Swimwear before the invention of the bikini

When was the first sunscreen?

In the 1920s, outdoor exercise became popular. And fashion changed too. More skin was shown on the beach. The risk of sunburn increased. The time for the first sunscreen was ripe. The Bayer subsidiary Drugofa was the first company to market the Delial ointment in Germany in 1933 (above you can see an old Delial advertising poster). It was followed by Ambre Solaire by L'Oreal founder Eugène Schueller (1936) and Piz Buin by Austrian chemistry student Franz Greiter (1948) . The first sunscreens were primarily intended to prevent sunburn, but please don't try tanning, which is becoming increasingly fashionable. Incidentally, fashion icon Coco Chanel is said to be responsible for the new fashion, who returned tanned from a boat trip on the Mediterranean - not entirely voluntarily, according to legend, she had forgotten her parasol. The fact is, however, that the ideal of beauty has changed and a “healthy tan” now seems desirable. She wasn't just considered beautiful. Tanned skin also became a sign of wealth. It showed that you could afford a holiday. Since the economic upswing in Germany after the Second World War, people have increasingly sought their place in the sun in southern Europe.

How long has the sun protection factor been around?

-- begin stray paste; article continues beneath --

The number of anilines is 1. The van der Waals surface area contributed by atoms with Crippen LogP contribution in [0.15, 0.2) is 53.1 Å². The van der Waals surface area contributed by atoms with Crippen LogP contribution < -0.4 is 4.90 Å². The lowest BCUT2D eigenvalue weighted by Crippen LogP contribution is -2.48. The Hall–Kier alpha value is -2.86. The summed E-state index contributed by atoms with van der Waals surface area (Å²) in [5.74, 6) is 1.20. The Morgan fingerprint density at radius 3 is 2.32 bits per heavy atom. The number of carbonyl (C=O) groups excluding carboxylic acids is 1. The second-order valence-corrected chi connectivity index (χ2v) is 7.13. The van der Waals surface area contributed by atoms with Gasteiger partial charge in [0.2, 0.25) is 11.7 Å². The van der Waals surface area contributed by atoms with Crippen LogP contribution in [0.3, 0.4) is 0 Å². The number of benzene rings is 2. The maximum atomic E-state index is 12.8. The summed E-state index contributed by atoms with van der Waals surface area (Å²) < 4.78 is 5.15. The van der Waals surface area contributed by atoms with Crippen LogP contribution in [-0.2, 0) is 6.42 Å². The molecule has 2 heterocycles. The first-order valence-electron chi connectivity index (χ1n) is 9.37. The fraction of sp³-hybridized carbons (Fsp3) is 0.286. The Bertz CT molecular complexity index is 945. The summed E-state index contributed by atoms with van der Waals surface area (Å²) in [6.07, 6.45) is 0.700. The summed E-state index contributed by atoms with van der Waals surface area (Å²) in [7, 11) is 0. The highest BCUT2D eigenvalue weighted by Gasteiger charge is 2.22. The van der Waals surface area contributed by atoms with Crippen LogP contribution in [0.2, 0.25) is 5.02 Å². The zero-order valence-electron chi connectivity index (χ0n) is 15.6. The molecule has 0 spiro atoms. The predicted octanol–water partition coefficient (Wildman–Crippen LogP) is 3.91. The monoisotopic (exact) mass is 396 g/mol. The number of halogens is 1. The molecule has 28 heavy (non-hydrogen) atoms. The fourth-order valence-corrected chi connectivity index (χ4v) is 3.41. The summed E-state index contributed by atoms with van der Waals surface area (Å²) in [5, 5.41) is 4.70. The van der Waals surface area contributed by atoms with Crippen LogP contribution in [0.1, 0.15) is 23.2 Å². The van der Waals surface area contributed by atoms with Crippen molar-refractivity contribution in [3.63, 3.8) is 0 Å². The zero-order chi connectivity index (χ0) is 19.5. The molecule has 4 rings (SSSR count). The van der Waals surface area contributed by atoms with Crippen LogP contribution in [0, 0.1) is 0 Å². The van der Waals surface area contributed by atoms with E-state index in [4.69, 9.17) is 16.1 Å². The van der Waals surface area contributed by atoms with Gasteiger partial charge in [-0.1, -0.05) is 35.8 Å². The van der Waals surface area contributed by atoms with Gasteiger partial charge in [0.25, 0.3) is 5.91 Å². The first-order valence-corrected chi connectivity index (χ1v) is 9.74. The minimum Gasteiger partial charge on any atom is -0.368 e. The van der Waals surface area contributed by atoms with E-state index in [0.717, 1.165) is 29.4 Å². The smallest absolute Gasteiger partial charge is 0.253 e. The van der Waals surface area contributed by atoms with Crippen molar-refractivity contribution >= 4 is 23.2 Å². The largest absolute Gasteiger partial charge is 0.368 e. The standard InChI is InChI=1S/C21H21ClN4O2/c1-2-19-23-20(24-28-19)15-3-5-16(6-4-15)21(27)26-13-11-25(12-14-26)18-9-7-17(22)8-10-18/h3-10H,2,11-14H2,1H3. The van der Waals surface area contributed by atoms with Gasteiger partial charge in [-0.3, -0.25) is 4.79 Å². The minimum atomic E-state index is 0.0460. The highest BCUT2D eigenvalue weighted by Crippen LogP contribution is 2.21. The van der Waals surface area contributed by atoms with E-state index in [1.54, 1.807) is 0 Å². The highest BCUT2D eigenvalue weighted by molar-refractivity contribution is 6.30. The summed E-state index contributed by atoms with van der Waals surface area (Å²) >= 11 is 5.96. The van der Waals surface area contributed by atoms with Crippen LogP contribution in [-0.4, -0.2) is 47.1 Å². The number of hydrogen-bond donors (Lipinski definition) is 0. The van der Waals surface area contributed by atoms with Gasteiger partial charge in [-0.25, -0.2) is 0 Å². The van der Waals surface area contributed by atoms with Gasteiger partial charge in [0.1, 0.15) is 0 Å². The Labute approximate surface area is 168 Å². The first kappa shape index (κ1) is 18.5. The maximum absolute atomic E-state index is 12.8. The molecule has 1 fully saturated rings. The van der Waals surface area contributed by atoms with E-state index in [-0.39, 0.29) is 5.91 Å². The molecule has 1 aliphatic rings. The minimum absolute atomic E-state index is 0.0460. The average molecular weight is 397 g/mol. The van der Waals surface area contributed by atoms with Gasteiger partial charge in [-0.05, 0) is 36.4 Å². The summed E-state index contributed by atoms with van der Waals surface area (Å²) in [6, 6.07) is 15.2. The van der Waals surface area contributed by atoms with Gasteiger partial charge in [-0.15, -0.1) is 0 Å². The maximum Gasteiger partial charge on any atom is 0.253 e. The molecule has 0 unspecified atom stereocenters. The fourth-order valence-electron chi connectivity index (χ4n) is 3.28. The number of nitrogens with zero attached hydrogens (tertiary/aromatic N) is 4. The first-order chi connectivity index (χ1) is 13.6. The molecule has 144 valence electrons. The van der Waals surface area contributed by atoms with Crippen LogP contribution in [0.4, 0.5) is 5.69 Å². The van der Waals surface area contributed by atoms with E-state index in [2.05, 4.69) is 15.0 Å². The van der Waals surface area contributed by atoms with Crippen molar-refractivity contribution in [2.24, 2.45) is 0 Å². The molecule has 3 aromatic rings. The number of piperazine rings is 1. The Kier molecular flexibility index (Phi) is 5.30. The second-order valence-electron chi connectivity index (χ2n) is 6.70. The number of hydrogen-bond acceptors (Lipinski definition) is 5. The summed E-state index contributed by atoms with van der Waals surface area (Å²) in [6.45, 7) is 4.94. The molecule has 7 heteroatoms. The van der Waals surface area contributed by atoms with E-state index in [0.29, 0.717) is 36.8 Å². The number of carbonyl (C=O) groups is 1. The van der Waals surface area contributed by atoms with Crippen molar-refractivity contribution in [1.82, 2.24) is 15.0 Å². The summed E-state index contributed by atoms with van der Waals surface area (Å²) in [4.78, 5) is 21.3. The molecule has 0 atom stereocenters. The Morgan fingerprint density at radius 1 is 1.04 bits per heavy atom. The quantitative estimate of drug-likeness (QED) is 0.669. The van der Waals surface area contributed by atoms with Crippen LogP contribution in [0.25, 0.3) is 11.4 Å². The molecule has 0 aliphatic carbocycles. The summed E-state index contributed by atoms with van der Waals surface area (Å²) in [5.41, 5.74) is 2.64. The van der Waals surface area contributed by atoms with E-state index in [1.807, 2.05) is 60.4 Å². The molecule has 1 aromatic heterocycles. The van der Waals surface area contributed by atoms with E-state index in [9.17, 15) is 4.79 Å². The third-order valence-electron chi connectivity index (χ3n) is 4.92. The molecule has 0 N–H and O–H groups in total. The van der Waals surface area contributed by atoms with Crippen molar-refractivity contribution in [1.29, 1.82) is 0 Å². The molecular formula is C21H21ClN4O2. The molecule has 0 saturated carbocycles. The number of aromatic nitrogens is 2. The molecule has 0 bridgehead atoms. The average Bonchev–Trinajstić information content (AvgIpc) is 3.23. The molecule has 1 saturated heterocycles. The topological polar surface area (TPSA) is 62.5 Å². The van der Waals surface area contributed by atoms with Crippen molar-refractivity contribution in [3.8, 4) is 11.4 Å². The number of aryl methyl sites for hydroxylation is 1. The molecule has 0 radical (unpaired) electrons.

The sun protection factors of the first sun creams were measly. The Piz Buin product, for example, had an SPF of 2. The other products may have performed similarly. Incidentally, the sun protection factor was defined by Franz Greiter in 1962. Since the mid-1970s, it has been featured on more and more sunscreen products, but has remained in the low range for a long time. According to Stiftung Warentest, a sun protection factor of 4 was the most popular among customers well into the 1980s. SPF 15 was considered a sunblock. Only with the discovery of the ozone hole in the mid-1980s and the increasing cases of skin cancer did a change towards higher sun protection factors slowly begin.

Is sunscreen harmful?

Today we know more than ever about the dangers of the sun's rays. In addition to UVB rays, we are also aware of the danger from UVA rays and are beginning to concern ourselves with blue light. We know how to protect ourselves and we have more sunscreen choices than ever before. They are also much more affordable than they used to be and have better formulations. In addition to chemical filters, we can also opt for mineral ones. Thanks to the internet, we can screen the ingredients and only select the products that we want on our skin. We don't have to be chemists for that. We can use apps, read product tests such as Stiftung Warentest or, for example, consult Xeno's sun protection guide . This not only addresses the ingredients, but also gives tips on compatibility with sensitive skin. You can also find countless sunscreen reviews on social media. It has never been so transparent.